Similarly to D G Compton’s brilliant Farewell, Earth’s Bliss, Russ’ varied cast is adeptly characterized from the very beginning. {The cast} The women: the narrator (a baroque musicologist, an activist past, neo-Christian leanings, a cornucopia of pharmaceuticals), Mrs Valeria Graham (a middle-aged wealthy woman who purchased her husband and daughter, wears an Indian sari), Nathalie (a soldier trainee who despises civilians), Cassie (an ordinary woman, the only one whom the narrator cares for), and Lori (Valeria’s twelve-year-old daughter, hypochondriac, serial music lover, doted upon). The men: Mr Graham (strong, manly, plastic surgery), Alan (attentive, careful, polite, flatterer, in love with Lori), and John Ude (professor of ideas, evasive, The Smile).

The narrator suffers an acute crisis upon crashing on the planet due to the fact that no one will ever find them and that no one will remember them — the pharmaceuticals are close at hand. Added to that, the planet is alien, the planet isn’t Earth: “To die on a dying Earth — I’d live, if only to weep” (p 27). Is there any point in waiting to die? The others discover her drugs and take them away, or at least some of them.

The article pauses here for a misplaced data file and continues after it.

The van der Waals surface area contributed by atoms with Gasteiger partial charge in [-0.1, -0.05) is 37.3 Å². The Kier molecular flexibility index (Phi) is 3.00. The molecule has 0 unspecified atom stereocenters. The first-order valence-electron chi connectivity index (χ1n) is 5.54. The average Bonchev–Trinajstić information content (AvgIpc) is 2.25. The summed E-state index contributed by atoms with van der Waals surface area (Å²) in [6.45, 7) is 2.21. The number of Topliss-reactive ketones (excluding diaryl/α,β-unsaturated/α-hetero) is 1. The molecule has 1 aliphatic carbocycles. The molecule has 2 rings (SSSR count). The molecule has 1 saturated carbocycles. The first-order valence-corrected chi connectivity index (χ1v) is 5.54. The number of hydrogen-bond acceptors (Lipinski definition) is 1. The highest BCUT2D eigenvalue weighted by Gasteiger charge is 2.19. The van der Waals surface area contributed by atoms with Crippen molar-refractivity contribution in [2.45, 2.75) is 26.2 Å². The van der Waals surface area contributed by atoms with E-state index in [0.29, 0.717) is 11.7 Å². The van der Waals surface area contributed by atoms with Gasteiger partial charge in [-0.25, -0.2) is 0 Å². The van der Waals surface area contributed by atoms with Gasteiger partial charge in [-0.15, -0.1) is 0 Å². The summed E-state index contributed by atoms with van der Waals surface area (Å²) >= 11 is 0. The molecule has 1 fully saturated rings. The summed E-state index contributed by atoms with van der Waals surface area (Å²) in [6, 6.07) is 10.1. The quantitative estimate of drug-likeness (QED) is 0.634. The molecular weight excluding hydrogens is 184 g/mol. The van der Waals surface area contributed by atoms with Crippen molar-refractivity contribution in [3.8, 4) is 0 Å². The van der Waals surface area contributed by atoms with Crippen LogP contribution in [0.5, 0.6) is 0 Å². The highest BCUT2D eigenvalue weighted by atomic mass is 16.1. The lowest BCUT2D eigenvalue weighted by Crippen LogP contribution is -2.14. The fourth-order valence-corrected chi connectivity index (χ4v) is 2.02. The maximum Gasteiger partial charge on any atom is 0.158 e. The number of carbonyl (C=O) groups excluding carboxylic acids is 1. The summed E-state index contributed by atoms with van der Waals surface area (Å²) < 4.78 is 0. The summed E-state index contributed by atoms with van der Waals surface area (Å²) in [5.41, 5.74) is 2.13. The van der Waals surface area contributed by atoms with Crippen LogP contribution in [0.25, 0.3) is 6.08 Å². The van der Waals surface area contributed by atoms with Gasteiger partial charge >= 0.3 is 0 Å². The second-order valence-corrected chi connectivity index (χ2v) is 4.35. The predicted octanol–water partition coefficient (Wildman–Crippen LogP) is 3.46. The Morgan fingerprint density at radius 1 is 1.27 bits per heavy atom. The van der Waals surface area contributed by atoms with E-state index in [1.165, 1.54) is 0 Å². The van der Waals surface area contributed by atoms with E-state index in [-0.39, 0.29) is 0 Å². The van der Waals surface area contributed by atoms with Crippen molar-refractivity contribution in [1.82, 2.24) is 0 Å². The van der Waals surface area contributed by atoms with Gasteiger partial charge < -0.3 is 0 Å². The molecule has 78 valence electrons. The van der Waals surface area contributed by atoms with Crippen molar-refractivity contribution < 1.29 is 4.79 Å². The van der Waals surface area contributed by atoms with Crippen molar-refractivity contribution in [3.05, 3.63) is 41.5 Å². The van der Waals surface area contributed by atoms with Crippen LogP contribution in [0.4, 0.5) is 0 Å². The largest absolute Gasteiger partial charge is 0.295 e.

The others delude themselves with visions of colonization, utopian societies, the innocence of primitives: “Day two. It began. I just couldn’t keep my mouth shut. Everyone running around cheerily into the Upper Paleolithic. We’re going to build huts. We’re going to have a Village Fire that Lori Graham will tend because she is the Fire Virgin or something” (p21). Unfortunately, the gene pool of the survivors is too small to create a society. And, no one besides the narrator is too concerned with introducing children into the eventual horrors of life on the planet when the supplies and medications run out and they are forced to eat the potentially toxic plants. The visions of a proper society, a proper duty to propagate, are too ingrained in their minds — the women, viewed by the men as walking wombs, incubating the future… All the women besides the narrator decide to get impregnated — “John Ude was very tender and careful with his walking womb” (p59).

When it’s her turn, she drugs everyone and runs away… And when they wake up from their stupor they come looking for her. Her womb is prized.

“Next day, don’t know what day it is. Probably five. Who cares. If history were not fantasy, then one could ask to be remembered but history is fake and memories die when you do and only God (don’t believe it) remembers. History always rewritten. Nobody will find this anyway and they’ll have flippers so who cares” (p113)